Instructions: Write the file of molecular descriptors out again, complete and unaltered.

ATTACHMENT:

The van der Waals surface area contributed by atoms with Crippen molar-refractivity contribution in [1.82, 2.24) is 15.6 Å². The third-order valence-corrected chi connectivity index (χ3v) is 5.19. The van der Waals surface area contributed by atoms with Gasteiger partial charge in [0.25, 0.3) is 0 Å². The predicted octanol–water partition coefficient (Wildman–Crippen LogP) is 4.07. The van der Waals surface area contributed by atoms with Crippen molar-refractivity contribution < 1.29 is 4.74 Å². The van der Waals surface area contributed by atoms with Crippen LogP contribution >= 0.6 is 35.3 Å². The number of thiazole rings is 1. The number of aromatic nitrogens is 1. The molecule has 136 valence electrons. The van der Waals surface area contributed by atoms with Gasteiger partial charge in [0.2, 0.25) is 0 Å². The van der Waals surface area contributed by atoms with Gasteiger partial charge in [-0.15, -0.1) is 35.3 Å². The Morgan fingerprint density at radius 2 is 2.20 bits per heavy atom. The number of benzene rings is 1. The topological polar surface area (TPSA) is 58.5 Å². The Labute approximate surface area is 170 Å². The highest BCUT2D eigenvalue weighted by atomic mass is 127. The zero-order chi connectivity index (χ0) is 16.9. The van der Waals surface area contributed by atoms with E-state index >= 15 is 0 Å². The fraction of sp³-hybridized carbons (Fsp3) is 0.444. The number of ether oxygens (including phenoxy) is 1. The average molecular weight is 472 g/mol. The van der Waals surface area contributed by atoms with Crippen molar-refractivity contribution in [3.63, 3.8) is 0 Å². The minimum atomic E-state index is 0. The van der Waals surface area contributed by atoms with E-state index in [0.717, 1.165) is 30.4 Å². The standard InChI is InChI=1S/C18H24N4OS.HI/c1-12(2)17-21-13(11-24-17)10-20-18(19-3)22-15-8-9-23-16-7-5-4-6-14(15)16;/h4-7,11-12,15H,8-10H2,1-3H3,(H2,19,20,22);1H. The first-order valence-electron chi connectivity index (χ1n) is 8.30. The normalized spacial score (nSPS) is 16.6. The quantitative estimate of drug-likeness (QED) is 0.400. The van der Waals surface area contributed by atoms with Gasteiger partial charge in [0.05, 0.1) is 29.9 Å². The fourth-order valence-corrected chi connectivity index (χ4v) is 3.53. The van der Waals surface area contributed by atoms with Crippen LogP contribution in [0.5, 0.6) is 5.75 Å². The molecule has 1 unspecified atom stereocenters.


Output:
The van der Waals surface area contributed by atoms with Crippen molar-refractivity contribution in [1.82, 2.24) is 15.6 Å². The third-order valence-corrected chi connectivity index (χ3v) is 5.19. The van der Waals surface area contributed by atoms with Gasteiger partial charge in [0.25, 0.3) is 0 Å². The predicted octanol–water partition coefficient (Wildman–Crippen LogP) is 4.07. The van der Waals surface area contributed by atoms with Crippen molar-refractivity contribution < 1.29 is 4.74 Å². The van der Waals surface area contributed by atoms with Crippen LogP contribution >= 0.6 is 35.3 Å². The number of thiazole rings is 1. The number of aromatic nitrogens is 1. The molecule has 136 valence electrons. The van der Waals surface area contributed by atoms with Gasteiger partial charge in [0.2, 0.25) is 0 Å². The van der Waals surface area contributed by atoms with Gasteiger partial charge in [-0.15, -0.1) is 35.3 Å². The Morgan fingerprint density at radius 2 is 2.20 bits per heavy atom. The number of benzene rings is 1. The topological polar surface area (TPSA) is 58.5 Å². The Labute approximate surface area is 170 Å². The highest BCUT2D eigenvalue weighted by atomic mass is 127. The zero-order chi connectivity index (χ0) is 16.9. The van der Waals surface area contributed by atoms with E-state index >= 15 is 0 Å². The fraction of sp³-hybridized carbons (Fsp3) is 0.444. The number of ether oxygens (including phenoxy) is 1. The average molecular weight is 472 g/mol. The van der Waals surface area contributed by atoms with Crippen molar-refractivity contribution in [3.63, 3.8) is 0 Å². The minimum atomic E-state index is 0. The van der Waals surface area contributed by atoms with E-state index in [0.717, 1.165) is 30.4 Å². The standard InChI is InChI=1S/C18H24N4OS.HI/c1-12(2)17-21-13(11-24-17)10-20-18(19-3)22-15-8-9-23-16-7-5-4-6-14(15)16;/h4-7,11-12,15H,8-10H2,1-3H3,(H2,19,20,22);1H. The first-order valence-electron chi connectivity index (χ1n) is 8.30. The normalized spacial score (nSPS) is 16.6. The quantitative estimate of drug-likeness (QED) is 0.400. The van der Waals surface area contributed by atoms with Gasteiger partial charge in [0.05, 0.1) is 29.9 Å². The fourth-order valence-corrected chi connectivity index (χ4v) is 3.53. The van der Waals surface area contributed by atoms with Crippen LogP contribution in [0.5, 0.6) is 5.75 Å². The molecule has 1 unspecified atom stereocenters.